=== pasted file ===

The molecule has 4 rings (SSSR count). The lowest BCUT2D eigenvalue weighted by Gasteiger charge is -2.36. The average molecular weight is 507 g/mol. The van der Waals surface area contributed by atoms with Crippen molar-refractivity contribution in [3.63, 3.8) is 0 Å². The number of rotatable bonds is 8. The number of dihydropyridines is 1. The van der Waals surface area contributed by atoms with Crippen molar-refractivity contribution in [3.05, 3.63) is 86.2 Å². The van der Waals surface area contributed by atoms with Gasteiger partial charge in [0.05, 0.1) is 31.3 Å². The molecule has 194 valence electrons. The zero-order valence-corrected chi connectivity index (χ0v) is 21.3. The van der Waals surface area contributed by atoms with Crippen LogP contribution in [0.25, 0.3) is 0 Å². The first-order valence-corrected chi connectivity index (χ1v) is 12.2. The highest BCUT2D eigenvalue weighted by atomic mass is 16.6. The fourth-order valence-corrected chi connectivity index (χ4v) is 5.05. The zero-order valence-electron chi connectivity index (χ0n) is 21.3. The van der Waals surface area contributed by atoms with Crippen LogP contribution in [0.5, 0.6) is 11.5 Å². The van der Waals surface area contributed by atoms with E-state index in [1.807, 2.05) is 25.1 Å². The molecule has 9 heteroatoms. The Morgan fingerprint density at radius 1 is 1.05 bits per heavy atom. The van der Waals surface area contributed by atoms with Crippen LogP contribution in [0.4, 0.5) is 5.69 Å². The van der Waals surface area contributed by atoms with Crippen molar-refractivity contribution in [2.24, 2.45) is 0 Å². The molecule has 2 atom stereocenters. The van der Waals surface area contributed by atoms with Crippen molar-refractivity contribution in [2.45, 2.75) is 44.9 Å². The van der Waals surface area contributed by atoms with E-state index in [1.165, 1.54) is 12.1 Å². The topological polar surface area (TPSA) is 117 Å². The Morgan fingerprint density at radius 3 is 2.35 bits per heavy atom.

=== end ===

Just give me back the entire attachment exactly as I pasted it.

The molecule has 4 rings (SSSR count). The lowest BCUT2D eigenvalue weighted by Gasteiger charge is -2.36. The average molecular weight is 507 g/mol. The van der Waals surface area contributed by atoms with Crippen molar-refractivity contribution in [3.63, 3.8) is 0 Å². The number of rotatable bonds is 8. The number of dihydropyridines is 1. The van der Waals surface area contributed by atoms with Crippen molar-refractivity contribution in [3.05, 3.63) is 86.2 Å². The van der Waals surface area contributed by atoms with Gasteiger partial charge in [0.05, 0.1) is 31.3 Å². The molecule has 194 valence electrons. The zero-order valence-corrected chi connectivity index (χ0v) is 21.3. The van der Waals surface area contributed by atoms with Crippen LogP contribution in [0.25, 0.3) is 0 Å². The first-order valence-corrected chi connectivity index (χ1v) is 12.2. The highest BCUT2D eigenvalue weighted by atomic mass is 16.6. The fourth-order valence-corrected chi connectivity index (χ4v) is 5.05. The zero-order valence-electron chi connectivity index (χ0n) is 21.3. The van der Waals surface area contributed by atoms with Crippen LogP contribution in [0.5, 0.6) is 11.5 Å². The van der Waals surface area contributed by atoms with E-state index in [1.807, 2.05) is 25.1 Å². The molecule has 9 heteroatoms. The Morgan fingerprint density at radius 1 is 1.05 bits per heavy atom. The van der Waals surface area contributed by atoms with Crippen LogP contribution in [0.4, 0.5) is 5.69 Å². The van der Waals surface area contributed by atoms with Crippen molar-refractivity contribution in [2.24, 2.45) is 0 Å². The molecule has 2 atom stereocenters. The van der Waals surface area contributed by atoms with Crippen molar-refractivity contribution in [2.45, 2.75) is 44.9 Å². The van der Waals surface area contributed by atoms with E-state index in [1.165, 1.54) is 12.1 Å². The topological polar surface area (TPSA) is 117 Å². The Morgan fingerprint density at radius 3 is 2.35 bits per heavy atom.